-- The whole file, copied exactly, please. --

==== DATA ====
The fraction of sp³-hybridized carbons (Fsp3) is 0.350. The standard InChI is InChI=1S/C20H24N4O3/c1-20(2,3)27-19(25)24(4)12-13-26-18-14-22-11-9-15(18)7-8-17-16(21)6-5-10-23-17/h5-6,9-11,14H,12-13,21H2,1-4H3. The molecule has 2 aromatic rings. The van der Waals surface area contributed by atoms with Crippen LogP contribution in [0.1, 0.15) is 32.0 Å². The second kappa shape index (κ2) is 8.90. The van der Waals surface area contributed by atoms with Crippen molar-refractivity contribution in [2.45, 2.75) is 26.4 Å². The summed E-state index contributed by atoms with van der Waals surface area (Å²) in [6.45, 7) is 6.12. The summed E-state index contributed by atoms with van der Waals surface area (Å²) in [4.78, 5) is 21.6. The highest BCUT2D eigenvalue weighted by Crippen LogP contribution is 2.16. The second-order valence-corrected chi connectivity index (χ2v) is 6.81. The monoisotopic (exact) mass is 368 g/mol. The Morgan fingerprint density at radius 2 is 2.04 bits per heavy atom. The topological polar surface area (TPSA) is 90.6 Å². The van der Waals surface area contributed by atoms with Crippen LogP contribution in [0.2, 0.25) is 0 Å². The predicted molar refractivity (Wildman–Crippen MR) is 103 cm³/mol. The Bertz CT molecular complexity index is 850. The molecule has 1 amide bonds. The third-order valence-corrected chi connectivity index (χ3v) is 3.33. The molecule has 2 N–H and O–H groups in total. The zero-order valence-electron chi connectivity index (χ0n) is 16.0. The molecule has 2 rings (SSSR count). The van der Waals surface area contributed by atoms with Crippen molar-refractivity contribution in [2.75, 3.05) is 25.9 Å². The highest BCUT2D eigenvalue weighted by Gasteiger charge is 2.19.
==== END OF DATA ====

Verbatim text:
The fraction of sp³-hybridized carbons (Fsp3) is 0.350. The standard InChI is InChI=1S/C20H24N4O3/c1-20(2,3)27-19(25)24(4)12-13-26-18-14-22-11-9-15(18)7-8-17-16(21)6-5-10-23-17/h5-6,9-11,14H,12-13,21H2,1-4H3. The molecule has 2 aromatic rings. The van der Waals surface area contributed by atoms with Crippen LogP contribution in [0.1, 0.15) is 32.0 Å². The second kappa shape index (κ2) is 8.90. The van der Waals surface area contributed by atoms with Crippen molar-refractivity contribution in [2.45, 2.75) is 26.4 Å². The summed E-state index contributed by atoms with van der Waals surface area (Å²) in [6.45, 7) is 6.12. The summed E-state index contributed by atoms with van der Waals surface area (Å²) in [4.78, 5) is 21.6. The highest BCUT2D eigenvalue weighted by Crippen LogP contribution is 2.16. The second-order valence-corrected chi connectivity index (χ2v) is 6.81. The monoisotopic (exact) mass is 368 g/mol. The Morgan fingerprint density at radius 2 is 2.04 bits per heavy atom. The topological polar surface area (TPSA) is 90.6 Å². The van der Waals surface area contributed by atoms with Crippen LogP contribution in [0.2, 0.25) is 0 Å². The predicted molar refractivity (Wildman–Crippen MR) is 103 cm³/mol. The Bertz CT molecular complexity index is 850. The molecule has 1 amide bonds. The third-order valence-corrected chi connectivity index (χ3v) is 3.33. The molecule has 2 N–H and O–H groups in total. The zero-order valence-electron chi connectivity index (χ0n) is 16.0. The molecule has 2 rings (SSSR count). The van der Waals surface area contributed by atoms with Crippen molar-refractivity contribution in [2.75, 3.05) is 25.9 Å². The highest BCUT2D eigenvalue weighted by Gasteiger charge is 2.19.